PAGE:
More problems ahead for old-school consolidators, warns Beaufort Group
Old-school consolidator businesses could experience further issues this year as the conflict between squeezing out profitability and treating customers fairly comes to a head, the chairman of Beaufort Group has said.
With recent newsflow in the sector showing the challenges facing consolidators, Beaufort Group’s Chairman Simon Goldthorpe says the notion of buying up books of clients and seeking to simply take over existing relationships is unlikely to deliver positive outcomes for clients or consolidators.
“Old-model consolidators are under pressure. Advisers not feeling included is the key issue. If people aren’t actually getting anything out of deal and feel pushed out, why would they stick around and not go ply their trade elsewhere?
“The key point is, models simply don’t have to work like this. There are several firms now saying, we want to take a stake but we want you to carry on doing what you do best, remain independent. We won’t try and shoehorn funds into our investment process,” he said.
Goldthorpe believes estate agency consolidation in the 1980s serves as a good past example of where some adviser consolidator models could end up.
In the 80’s, large firms would consolidate smaller groups and force their own branding and way of operating on the consolidated agents. The local agents, similar to advisers now, “would just get steamrollered out of the way” Goldthorpe said.
“The problem was, so much of the individual business’ success was based on those personal, local relationships, and the same is true now with IFAs,” he said.
“Unless the purchaser, adviser and client interests are all aligned, you’re going to come unstuck. This is too often the case and can lead to problems, as what’s good for the remaining advisers and clients may not suit the acquirer’s interests.
“For example a firm might come in and buy a bank of clients, then suddenly they’ll be dealing with an adviser solely on the phone in some far away office. Understandably, a lot of clients don’t really like this approach.”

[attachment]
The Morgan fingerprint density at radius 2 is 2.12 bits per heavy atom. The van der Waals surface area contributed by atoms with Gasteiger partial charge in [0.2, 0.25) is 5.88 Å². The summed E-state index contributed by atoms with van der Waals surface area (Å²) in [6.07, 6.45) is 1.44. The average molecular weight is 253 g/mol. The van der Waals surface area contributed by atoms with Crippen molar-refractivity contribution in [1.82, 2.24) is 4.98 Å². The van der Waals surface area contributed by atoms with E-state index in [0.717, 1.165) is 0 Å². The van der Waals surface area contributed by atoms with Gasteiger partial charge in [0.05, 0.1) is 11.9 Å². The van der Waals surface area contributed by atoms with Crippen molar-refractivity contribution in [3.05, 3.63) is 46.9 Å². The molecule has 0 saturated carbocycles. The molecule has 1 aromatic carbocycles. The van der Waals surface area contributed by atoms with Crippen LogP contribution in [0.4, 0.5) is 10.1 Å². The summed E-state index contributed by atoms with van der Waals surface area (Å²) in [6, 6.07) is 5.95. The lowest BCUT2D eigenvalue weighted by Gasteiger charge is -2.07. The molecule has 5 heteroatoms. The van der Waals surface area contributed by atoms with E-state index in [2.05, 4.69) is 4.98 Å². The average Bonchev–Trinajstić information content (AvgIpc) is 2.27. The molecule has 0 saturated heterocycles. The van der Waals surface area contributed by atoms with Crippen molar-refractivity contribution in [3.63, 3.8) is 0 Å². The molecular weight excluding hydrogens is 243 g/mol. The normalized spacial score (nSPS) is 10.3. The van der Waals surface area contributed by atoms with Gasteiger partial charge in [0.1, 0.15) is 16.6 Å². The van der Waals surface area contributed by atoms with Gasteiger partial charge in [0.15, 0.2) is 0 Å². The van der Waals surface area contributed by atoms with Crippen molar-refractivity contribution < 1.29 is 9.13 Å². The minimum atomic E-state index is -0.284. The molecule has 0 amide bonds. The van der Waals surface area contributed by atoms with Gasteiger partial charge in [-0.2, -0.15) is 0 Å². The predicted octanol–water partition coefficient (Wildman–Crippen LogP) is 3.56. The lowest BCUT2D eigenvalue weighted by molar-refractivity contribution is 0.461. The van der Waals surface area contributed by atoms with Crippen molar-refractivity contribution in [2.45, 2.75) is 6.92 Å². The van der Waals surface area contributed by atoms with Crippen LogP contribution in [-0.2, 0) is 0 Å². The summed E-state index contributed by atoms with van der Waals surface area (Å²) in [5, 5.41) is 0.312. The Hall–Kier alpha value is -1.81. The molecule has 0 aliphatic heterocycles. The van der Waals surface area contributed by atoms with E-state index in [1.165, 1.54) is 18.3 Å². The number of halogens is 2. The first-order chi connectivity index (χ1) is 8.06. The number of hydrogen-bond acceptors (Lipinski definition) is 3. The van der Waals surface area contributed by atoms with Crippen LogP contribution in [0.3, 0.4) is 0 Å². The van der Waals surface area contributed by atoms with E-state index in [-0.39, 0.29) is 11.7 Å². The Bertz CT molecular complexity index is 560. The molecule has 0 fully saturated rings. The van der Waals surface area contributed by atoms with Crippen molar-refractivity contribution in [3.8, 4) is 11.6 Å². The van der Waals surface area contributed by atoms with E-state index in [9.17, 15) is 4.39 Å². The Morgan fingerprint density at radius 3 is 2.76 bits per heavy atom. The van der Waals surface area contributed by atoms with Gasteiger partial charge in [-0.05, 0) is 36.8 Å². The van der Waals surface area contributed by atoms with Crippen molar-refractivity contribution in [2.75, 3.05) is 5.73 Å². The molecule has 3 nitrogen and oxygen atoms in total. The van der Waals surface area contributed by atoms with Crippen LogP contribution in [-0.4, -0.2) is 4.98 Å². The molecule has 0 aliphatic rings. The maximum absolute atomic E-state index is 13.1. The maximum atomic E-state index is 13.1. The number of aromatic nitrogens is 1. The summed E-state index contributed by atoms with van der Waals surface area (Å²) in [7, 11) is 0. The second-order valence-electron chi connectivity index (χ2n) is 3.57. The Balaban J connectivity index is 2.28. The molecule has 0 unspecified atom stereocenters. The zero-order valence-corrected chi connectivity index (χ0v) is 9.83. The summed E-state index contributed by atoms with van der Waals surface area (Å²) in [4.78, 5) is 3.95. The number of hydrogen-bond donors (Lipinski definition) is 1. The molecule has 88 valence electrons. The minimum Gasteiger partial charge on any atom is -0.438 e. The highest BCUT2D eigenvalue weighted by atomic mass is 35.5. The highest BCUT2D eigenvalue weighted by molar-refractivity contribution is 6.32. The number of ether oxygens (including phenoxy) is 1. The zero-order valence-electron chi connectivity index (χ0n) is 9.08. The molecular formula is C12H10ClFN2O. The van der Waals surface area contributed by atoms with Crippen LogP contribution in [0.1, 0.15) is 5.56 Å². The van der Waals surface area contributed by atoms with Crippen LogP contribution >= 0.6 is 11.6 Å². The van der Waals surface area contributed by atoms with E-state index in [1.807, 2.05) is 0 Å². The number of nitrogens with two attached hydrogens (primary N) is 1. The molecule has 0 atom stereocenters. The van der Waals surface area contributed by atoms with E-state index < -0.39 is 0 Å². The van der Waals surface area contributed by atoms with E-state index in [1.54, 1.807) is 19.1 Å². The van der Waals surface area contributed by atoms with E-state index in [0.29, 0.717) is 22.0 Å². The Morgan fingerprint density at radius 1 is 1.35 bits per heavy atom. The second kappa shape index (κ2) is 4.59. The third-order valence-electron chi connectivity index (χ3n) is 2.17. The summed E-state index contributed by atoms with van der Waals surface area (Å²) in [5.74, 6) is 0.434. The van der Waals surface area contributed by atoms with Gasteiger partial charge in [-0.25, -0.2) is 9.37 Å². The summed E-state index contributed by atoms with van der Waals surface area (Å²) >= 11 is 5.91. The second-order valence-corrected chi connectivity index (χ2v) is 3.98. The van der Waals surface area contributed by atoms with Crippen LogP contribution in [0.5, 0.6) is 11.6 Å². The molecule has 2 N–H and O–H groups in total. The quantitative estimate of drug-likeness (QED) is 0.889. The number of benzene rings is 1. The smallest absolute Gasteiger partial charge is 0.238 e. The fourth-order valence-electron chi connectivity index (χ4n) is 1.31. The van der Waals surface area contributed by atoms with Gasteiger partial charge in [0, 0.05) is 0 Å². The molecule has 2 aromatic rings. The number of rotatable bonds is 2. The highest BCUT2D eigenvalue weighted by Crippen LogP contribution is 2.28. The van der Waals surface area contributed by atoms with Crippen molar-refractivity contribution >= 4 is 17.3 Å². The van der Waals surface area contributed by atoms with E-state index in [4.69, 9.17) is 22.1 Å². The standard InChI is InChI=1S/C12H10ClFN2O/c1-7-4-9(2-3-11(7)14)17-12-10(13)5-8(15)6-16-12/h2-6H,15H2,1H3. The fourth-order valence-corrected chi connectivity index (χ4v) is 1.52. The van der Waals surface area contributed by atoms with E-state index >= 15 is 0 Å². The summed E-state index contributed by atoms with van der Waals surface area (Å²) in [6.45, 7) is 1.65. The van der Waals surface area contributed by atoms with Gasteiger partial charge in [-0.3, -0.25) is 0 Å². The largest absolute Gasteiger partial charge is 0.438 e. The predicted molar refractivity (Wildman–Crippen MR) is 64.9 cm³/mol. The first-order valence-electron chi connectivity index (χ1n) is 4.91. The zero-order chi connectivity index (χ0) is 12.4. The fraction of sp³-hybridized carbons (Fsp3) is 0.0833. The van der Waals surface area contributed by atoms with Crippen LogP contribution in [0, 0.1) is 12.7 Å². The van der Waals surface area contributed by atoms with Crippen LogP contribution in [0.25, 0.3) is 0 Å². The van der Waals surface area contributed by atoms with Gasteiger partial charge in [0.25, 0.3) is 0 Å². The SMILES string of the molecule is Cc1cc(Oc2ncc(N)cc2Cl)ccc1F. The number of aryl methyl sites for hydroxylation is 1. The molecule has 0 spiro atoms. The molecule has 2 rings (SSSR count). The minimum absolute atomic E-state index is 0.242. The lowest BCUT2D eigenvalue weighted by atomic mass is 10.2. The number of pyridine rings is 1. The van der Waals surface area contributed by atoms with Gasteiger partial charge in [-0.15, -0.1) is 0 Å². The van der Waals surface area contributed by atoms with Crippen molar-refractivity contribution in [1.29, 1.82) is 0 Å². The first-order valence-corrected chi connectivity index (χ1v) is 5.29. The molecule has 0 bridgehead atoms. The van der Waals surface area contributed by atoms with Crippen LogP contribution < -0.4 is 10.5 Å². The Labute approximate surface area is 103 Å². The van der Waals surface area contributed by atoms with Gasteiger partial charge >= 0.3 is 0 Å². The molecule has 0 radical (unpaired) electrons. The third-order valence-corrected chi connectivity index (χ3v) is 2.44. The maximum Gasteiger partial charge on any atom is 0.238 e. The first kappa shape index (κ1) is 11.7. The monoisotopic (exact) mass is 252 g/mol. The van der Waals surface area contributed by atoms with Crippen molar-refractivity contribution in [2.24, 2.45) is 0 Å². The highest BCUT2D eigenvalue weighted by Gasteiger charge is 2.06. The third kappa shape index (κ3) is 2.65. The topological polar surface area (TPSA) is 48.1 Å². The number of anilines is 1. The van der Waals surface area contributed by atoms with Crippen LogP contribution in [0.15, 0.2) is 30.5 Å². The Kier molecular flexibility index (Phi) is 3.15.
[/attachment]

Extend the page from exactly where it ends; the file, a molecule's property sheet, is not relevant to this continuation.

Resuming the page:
Goldthorpe says that the new, more “human” models coming in present a refreshing alternative.
“New players are looking to take minority or majority stakes in other businesses and leave much of the equity intact for existing owners. This encourages a willingness to stay around, as they get to continue having a hand in the immediate future of the business. It also protects their existing culture and relationships with clients, which is crucial.
“Firms that maintain more of the real adviser relationships in the business will see much less disruption in the way clients are dealt with, in turn leading to better retention.”
He said keeping adviser owners with substantial skin in the game, and the prospect of much higher values for their business’ over time, took a lot longer than some consolidator models want to take. But he said this slower approach was the future for the sector.
“If you embrace the fact you’re working with advisers who know their clients and what’s important to them, then there’ll be far more future in the business. If you want to then build on that as a consolidator that’s fine, but it’s far less brutal and disruptive. It’s a slower build. At the end of the day you finish with better client lists and better businesses,” he said.
“If we bought a business tomorrow and it was worth £4 million and left the owners 25%, they’d get £3 million tomorrow and their stake. But if we then worked together over the next five years to make it worth £20 million, they’re left with 25% of something much larger, while crucially the clients are happy because they’ve maintained those relationships. Everybody wins, but it requires a long-term approach which some models are not interested in.”